Lighter, stiffer, stronger, and more durable dielectric composites are replacing metals in many applications. These composites require alternative testing approaches since traditional electromagnetic NDE methods applicable to metallic structures may not be able to inspect them. This is partly due to the relatively thick nature of these composites, attenuation and scattering caused by the various layers, their low electrical conductivity and the thin planar anomalies that commonly appear in these structures. On the other hand, microwave NDE techniques are well-suited for testing these structures because microwave signals can easily penetrate low-loss dielectric materials, such as glass-fiber reinforced polymer skins, foam and honeycomb, without suffering from significant signal attenuation. In some situations, microwave NDE techniques may be the unique solution or can be combined with other approaches to become a more comprehensive solution to a testing demand.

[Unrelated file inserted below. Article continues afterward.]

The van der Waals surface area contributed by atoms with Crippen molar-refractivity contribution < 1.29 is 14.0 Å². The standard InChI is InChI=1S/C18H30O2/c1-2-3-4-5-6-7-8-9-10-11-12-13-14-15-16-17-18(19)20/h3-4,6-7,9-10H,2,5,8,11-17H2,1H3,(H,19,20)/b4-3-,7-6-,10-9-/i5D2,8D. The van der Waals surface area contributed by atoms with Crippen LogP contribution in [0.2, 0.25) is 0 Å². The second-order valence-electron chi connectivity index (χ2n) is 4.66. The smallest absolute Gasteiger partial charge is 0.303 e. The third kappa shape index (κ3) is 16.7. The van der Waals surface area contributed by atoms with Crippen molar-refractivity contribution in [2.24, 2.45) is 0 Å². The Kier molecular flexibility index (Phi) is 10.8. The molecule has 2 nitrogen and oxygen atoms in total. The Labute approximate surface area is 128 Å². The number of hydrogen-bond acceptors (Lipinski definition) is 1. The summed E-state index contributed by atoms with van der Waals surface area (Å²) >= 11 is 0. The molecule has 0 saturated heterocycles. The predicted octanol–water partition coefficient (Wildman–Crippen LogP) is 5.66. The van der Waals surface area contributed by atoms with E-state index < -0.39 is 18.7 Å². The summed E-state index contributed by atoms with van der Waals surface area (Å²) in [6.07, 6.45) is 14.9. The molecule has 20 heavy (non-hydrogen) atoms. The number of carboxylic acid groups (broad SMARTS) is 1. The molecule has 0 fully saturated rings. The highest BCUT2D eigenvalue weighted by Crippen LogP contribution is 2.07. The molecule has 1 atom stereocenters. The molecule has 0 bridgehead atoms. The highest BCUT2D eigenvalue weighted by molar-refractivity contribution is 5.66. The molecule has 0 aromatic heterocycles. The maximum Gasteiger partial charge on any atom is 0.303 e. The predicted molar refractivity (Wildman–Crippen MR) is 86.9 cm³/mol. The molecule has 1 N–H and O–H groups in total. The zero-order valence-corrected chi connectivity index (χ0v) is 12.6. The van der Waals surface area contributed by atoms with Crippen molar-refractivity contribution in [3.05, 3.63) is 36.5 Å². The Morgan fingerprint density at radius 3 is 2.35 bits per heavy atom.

Microwave NDE sensors usually operate in one of two basic modes: far-field or near-field. Each of these offers certain advantages and drawbacks. Spatial resolution of the far-field technique is proportional to the operation wavelength while that of the near-field technique is proportional to the sensor’s sensing area. Both near-field and far-field techniques are subjects of current research at CNDE. For example, a microwave patch sensor that operates in the near-field mode has been developed for evaluation of radome structures and a metamaterial-superlens-based microwave NDE system working in the far-field mode is being developed for sub-wavelength resolution NDE of flawed dielectrics.